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help with this quote please

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Postby LukeJavan8 » Sun Jan 02, 2011 10:42 pm

Sounds good to me. Hope he picks it up.
There is a linguist on the other site still doing
research on it, and has a message in to the
Louisa May Alcott association to look into it.
I guess they are "on holiday" but he hopes to
get through to them when they return from
it.
-----please, draw me a sheep-----
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help with this quote please

Postby sardith » Mon Jan 03, 2011 10:12 am

Great, I wait for the reply.

Thanks again,
Susan :D
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Postby LukeJavan8 » Mon Jan 03, 2011 12:58 pm

Here's a sampling of this morning's comments:

I also must have skipped over the phrase, because it made
sense in context and it rang no bells in the old noggin.
But it is a curious one, and so much on the ankle of the
horse: everything from pictures to diagrams and so forth.




About fetlock, it sure is an all-horse thing.
Link (link has pictures of horse legs: many many)


The word fetlock literally means "foot-lock" and originally referred to the small tuft of hair situated on the rear of the fetlock joint[1].

Which is visable in one of the images one post up.
But maybe that not at all what you look for.

to me, the question is whether LMA was playing with words (was she wont to do that?) or was she just confused.

but I despair of getting an answer from the LMAS, as my email to the Societal Secretary bounced and the only other contact listed is their webmaster. but I'll try to resend next week, when folks should be back from their holidays.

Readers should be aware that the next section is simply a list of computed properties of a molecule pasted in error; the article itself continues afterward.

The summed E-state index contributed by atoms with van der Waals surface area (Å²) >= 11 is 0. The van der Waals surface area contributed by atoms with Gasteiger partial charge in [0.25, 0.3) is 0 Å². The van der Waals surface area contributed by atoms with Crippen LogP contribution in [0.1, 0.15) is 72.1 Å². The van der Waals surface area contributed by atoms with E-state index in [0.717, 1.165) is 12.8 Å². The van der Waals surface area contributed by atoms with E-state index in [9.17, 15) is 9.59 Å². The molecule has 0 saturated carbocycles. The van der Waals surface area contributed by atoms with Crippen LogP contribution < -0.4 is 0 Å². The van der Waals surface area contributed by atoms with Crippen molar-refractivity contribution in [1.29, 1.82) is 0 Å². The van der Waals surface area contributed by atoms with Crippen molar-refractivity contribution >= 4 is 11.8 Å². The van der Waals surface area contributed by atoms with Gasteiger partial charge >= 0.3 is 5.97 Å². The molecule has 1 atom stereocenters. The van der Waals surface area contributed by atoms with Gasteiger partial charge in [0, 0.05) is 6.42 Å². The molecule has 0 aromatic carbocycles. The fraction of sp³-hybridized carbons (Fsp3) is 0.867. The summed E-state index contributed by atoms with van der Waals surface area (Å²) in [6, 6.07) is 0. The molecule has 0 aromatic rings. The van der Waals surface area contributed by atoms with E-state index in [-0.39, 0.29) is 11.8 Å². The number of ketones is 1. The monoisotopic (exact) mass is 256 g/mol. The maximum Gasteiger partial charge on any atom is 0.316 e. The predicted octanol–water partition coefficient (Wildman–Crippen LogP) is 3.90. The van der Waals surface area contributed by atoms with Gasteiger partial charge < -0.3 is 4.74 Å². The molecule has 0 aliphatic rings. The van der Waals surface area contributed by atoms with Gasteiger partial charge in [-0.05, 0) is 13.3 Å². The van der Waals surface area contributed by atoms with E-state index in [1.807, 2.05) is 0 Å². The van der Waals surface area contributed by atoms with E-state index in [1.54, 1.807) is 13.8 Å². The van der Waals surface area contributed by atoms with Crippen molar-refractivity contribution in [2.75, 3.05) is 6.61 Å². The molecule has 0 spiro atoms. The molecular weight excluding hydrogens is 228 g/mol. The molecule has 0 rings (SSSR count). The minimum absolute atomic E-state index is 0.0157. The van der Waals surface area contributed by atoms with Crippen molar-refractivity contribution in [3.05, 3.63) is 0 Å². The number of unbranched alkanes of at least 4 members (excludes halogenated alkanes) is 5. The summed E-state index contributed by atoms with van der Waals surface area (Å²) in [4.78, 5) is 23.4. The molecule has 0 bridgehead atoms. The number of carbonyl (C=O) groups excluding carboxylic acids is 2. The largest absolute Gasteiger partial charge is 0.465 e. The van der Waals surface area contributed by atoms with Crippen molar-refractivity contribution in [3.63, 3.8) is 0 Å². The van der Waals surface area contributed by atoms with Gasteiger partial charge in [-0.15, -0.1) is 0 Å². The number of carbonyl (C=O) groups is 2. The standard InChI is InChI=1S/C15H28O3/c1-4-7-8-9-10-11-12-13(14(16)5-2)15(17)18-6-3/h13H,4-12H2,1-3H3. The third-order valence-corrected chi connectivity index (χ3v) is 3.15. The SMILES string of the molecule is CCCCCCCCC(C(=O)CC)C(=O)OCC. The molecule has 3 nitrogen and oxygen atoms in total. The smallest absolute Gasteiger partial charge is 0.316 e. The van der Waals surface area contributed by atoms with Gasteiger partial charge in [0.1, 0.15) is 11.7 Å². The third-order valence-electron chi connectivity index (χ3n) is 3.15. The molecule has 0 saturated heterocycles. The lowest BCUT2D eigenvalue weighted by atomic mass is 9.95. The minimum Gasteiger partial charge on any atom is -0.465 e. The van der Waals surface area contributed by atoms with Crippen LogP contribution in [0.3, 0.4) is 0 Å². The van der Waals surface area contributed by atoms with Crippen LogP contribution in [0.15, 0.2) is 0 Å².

Well--in those days, in merrie Olde England and other places as I understand it, tugging at one's forelock was done by...people who considered themselves servants, as a sign of submission (and other things, mayhap). So if you have a person (and conceivably a horse though the control is far less certain) by the forelock or a horse by the fetlock, to me that indicates that you have control over the grabbee. I don't recall reading/noticing this phrase in L.W. either, but I'd think it was a safe guess to say that the character meant that she wasn't going to let time get away from her.

(here's a good one:)
I don't think Time has been often equusified, as opposed to the personification of Father Time.

If you've grabbed Time by a tuft of hair that might be called a fetlock all you're likely to get out of it is a good kick in the teeth by Time's hoof. It doesn't seem like a very secure handhold. Perhaps the character that had the line was a Mrs. Malaprop sort.


Amazing what one question will do.
-----please, draw me a sheep-----
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help with this quote please

Postby sardith » Mon Jan 03, 2011 1:23 pm

Whoa, nellie!
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